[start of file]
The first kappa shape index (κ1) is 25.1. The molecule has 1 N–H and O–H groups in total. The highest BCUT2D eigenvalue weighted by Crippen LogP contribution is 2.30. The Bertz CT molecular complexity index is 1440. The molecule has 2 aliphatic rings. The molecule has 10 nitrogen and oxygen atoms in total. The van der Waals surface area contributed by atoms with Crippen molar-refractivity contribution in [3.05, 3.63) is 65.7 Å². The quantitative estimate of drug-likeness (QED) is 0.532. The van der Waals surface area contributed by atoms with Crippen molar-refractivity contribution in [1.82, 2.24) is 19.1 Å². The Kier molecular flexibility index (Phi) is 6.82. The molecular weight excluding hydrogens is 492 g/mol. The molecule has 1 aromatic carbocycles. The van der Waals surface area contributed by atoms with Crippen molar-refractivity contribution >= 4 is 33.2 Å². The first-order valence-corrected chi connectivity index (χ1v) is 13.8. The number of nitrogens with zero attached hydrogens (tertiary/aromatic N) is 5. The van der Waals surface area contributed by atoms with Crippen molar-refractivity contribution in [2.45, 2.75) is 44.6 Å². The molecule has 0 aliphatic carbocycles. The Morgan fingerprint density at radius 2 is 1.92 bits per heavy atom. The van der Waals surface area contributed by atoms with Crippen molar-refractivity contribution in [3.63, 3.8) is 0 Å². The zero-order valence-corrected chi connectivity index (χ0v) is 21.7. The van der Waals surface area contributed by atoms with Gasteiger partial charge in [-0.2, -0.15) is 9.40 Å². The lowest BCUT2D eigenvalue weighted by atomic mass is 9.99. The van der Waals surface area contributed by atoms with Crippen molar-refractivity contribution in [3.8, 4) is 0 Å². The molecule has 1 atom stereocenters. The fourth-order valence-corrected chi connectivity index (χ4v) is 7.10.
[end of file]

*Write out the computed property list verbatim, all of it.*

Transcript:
The first kappa shape index (κ1) is 25.1. The molecule has 1 N–H and O–H groups in total. The highest BCUT2D eigenvalue weighted by Crippen LogP contribution is 2.30. The Bertz CT molecular complexity index is 1440. The molecule has 2 aliphatic rings. The molecule has 10 nitrogen and oxygen atoms in total. The van der Waals surface area contributed by atoms with Crippen molar-refractivity contribution in [3.05, 3.63) is 65.7 Å². The quantitative estimate of drug-likeness (QED) is 0.532. The van der Waals surface area contributed by atoms with Crippen molar-refractivity contribution in [1.82, 2.24) is 19.1 Å². The Kier molecular flexibility index (Phi) is 6.82. The molecular weight excluding hydrogens is 492 g/mol. The molecule has 1 aromatic carbocycles. The van der Waals surface area contributed by atoms with Crippen molar-refractivity contribution >= 4 is 33.2 Å². The first-order valence-corrected chi connectivity index (χ1v) is 13.8. The number of nitrogens with zero attached hydrogens (tertiary/aromatic N) is 5. The van der Waals surface area contributed by atoms with Crippen molar-refractivity contribution in [2.45, 2.75) is 44.6 Å². The molecule has 0 aliphatic carbocycles. The Morgan fingerprint density at radius 2 is 1.92 bits per heavy atom. The van der Waals surface area contributed by atoms with Crippen molar-refractivity contribution in [3.63, 3.8) is 0 Å². The zero-order valence-corrected chi connectivity index (χ0v) is 21.7. The van der Waals surface area contributed by atoms with Gasteiger partial charge in [-0.2, -0.15) is 9.40 Å². The lowest BCUT2D eigenvalue weighted by atomic mass is 9.99. The van der Waals surface area contributed by atoms with Crippen molar-refractivity contribution in [3.8, 4) is 0 Å². The molecule has 1 atom stereocenters. The fourth-order valence-corrected chi connectivity index (χ4v) is 7.10.